Efficient allocation of health care service delivery using geospatial analysis and optimization at a regional level

Authors: Markku Tykkylainen*, University of Eastern Finland, Aapeli Leminen, University of Eastern Finland, Maija Toivakka, University of Eastern Finland, Teppo Repo, University of Eastern Finland, Tiina Laatikainen, University of Eastern Finland
Topics: Medical and Health Geography, Geographic Information Science and Systems, Planning Geography
Keywords: geospatial health, health geograpy, type 2 diabetes, cardiovascular diseases, health care planning, Finland
Session Type: Paper
Day: 4/10/2018
Start / End Time: 8:00 AM / 9:40 AM
Room: Balcony N, Marriott, River Tower Elevators, 4th Floor
Presentation File: No File Uploaded

This research project analyses primary health care processes, their quality and costs individually and at different geographical levels among diabetes and cardiovascular disease patients in a Finnish health care region, equal in size of New Jersey. The aim of the project is to assess the cost-effectiveness of different accessibility solutions for health care and the influence of the areal and individual SES factors, life-styles and physical and virtual accessibility on treatment outcomes. The project develops a generic model which helps the management of CVD and T2DM care to be improved in Finnish health care regions.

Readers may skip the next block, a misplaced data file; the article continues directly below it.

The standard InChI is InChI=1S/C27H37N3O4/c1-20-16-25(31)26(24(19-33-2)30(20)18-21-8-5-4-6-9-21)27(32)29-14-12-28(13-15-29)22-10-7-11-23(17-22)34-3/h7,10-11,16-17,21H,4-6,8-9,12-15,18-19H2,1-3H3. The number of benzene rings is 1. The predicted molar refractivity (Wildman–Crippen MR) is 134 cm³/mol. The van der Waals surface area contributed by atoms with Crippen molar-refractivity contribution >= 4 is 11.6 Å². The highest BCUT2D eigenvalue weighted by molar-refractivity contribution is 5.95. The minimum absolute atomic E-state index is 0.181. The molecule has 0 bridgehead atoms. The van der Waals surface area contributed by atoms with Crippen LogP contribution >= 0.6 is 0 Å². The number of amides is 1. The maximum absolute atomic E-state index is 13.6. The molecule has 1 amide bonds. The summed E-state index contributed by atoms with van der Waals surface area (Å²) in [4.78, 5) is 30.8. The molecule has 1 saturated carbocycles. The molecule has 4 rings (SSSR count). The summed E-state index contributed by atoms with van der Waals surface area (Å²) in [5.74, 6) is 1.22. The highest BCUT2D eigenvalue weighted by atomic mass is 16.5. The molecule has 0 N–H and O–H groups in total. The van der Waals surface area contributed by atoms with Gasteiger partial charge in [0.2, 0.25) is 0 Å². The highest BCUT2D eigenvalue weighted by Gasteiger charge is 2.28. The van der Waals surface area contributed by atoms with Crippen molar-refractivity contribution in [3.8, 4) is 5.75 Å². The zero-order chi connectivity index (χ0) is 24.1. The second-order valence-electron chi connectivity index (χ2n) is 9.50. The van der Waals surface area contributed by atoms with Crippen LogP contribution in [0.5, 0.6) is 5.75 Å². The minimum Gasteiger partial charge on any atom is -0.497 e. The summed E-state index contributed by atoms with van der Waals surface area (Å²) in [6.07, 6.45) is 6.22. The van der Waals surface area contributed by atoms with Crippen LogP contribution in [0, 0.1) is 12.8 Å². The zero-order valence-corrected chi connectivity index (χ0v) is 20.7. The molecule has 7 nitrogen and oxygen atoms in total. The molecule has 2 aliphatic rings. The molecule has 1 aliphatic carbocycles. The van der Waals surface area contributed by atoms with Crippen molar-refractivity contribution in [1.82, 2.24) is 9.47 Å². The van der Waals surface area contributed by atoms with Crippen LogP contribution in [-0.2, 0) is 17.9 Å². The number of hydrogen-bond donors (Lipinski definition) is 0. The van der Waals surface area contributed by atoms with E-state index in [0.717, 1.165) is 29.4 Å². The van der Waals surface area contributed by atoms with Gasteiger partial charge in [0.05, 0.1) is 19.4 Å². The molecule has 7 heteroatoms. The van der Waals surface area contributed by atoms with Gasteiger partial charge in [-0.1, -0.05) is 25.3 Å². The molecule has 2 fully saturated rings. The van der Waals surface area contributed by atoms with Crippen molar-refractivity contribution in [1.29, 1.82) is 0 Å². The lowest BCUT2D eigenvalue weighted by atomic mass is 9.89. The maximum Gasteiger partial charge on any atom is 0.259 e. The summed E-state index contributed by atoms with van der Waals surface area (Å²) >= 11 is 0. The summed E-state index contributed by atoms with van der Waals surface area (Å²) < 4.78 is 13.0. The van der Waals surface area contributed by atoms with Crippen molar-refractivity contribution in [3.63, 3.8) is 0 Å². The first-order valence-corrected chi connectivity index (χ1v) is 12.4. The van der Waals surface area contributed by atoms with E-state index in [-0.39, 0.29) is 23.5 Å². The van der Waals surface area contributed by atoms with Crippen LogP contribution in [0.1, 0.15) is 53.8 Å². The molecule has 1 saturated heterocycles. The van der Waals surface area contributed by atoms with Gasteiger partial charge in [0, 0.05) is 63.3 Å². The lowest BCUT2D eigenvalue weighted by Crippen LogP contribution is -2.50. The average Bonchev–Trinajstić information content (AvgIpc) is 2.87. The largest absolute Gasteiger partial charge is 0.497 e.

Our data consists of type 2 diabetes patients (n=10204) and patients with acute coronary events (n=2556) since 2010. We apply geocoded register data and national grid-based and postcode area-level spatial databases and the Digiroad database for analysis and for the optimization of care cost-efficiently. The first generic model has been developed for searching for optimal care solutions in primary health care. The results show that geographical accessibility doesn’t impact on the use of health care although the life style and SES factors impact on the predisposition and prevalence of T2DM and CVD and the outcomes of care. These factors and their implications are varying geospatially and clustered and thus challenging to target the supply of health services geographically. During the next three years, we will investigate and model the cost and outcome benefits of mobile and telehealth technologies in monitoring and management of T2DM and CVD patients.

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